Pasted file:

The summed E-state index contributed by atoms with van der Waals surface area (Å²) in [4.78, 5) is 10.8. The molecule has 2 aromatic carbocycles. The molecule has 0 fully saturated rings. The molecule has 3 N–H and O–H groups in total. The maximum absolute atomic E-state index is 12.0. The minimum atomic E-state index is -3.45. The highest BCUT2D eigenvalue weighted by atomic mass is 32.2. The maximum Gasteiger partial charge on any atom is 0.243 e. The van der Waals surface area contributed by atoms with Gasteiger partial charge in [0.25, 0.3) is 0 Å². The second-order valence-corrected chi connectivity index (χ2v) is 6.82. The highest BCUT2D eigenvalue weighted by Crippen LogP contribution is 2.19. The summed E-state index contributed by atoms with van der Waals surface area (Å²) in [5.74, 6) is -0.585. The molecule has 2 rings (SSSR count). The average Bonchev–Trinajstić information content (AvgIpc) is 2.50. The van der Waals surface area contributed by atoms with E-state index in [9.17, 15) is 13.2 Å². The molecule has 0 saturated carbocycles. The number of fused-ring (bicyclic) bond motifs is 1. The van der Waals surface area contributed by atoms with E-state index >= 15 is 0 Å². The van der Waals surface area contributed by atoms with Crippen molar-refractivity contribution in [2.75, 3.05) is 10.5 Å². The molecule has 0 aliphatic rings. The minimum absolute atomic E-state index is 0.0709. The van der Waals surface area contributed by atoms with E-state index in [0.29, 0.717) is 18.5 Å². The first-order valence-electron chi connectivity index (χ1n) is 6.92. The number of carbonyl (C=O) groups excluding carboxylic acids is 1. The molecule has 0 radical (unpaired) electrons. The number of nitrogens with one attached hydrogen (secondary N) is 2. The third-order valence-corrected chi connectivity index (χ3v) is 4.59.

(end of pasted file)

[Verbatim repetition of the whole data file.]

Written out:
The summed E-state index contributed by atoms with van der Waals surface area (Å²) in [4.78, 5) is 10.8. The molecule has 2 aromatic carbocycles. The molecule has 0 fully saturated rings. The molecule has 3 N–H and O–H groups in total. The maximum absolute atomic E-state index is 12.0. The minimum atomic E-state index is -3.45. The highest BCUT2D eigenvalue weighted by atomic mass is 32.2. The maximum Gasteiger partial charge on any atom is 0.243 e. The van der Waals surface area contributed by atoms with Gasteiger partial charge in [0.25, 0.3) is 0 Å². The second-order valence-corrected chi connectivity index (χ2v) is 6.82. The highest BCUT2D eigenvalue weighted by Crippen LogP contribution is 2.19. The summed E-state index contributed by atoms with van der Waals surface area (Å²) in [5.74, 6) is -0.585. The molecule has 2 rings (SSSR count). The average Bonchev–Trinajstić information content (AvgIpc) is 2.50. The van der Waals surface area contributed by atoms with E-state index in [9.17, 15) is 13.2 Å². The molecule has 0 saturated carbocycles. The number of fused-ring (bicyclic) bond motifs is 1. The van der Waals surface area contributed by atoms with E-state index >= 15 is 0 Å². The van der Waals surface area contributed by atoms with Crippen molar-refractivity contribution in [2.75, 3.05) is 10.5 Å². The molecule has 0 aliphatic rings. The minimum absolute atomic E-state index is 0.0709. The van der Waals surface area contributed by atoms with E-state index in [0.29, 0.717) is 18.5 Å². The first-order valence-electron chi connectivity index (χ1n) is 6.92. The number of carbonyl (C=O) groups excluding carboxylic acids is 1. The molecule has 0 radical (unpaired) electrons. The number of nitrogens with one attached hydrogen (secondary N) is 2. The third-order valence-corrected chi connectivity index (χ3v) is 4.59.